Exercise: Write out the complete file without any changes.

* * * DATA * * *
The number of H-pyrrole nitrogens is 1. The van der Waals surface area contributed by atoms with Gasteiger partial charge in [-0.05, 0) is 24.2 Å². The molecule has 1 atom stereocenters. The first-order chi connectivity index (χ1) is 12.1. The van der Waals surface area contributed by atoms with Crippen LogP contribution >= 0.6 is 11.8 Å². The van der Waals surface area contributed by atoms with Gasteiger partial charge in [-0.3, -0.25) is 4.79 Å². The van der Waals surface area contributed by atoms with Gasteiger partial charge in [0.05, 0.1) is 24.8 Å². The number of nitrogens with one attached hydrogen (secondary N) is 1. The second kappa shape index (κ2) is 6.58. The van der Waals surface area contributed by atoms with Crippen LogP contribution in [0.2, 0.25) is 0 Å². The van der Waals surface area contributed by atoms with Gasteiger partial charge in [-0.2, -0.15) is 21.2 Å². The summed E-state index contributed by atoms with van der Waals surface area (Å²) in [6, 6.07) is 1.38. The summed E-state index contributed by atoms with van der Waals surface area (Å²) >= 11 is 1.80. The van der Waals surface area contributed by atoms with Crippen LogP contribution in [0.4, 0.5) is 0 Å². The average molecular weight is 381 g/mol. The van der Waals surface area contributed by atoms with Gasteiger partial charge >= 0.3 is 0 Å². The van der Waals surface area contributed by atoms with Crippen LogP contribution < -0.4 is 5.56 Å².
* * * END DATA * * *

The number of H-pyrrole nitrogens is 1. The van der Waals surface area contributed by atoms with Gasteiger partial charge in [-0.05, 0) is 24.2 Å². The molecule has 1 atom stereocenters. The first-order chi connectivity index (χ1) is 12.1. The van der Waals surface area contributed by atoms with Crippen LogP contribution >= 0.6 is 11.8 Å². The van der Waals surface area contributed by atoms with Gasteiger partial charge in [-0.3, -0.25) is 4.79 Å². The van der Waals surface area contributed by atoms with Gasteiger partial charge in [0.05, 0.1) is 24.8 Å². The number of nitrogens with one attached hydrogen (secondary N) is 1. The second kappa shape index (κ2) is 6.58. The van der Waals surface area contributed by atoms with Crippen LogP contribution in [0.2, 0.25) is 0 Å². The van der Waals surface area contributed by atoms with Gasteiger partial charge in [-0.2, -0.15) is 21.2 Å². The summed E-state index contributed by atoms with van der Waals surface area (Å²) in [6, 6.07) is 1.38. The summed E-state index contributed by atoms with van der Waals surface area (Å²) >= 11 is 1.80. The van der Waals surface area contributed by atoms with Crippen LogP contribution in [0.4, 0.5) is 0 Å². The average molecular weight is 381 g/mol. The van der Waals surface area contributed by atoms with Gasteiger partial charge >= 0.3 is 0 Å². The van der Waals surface area contributed by atoms with Crippen LogP contribution < -0.4 is 5.56 Å².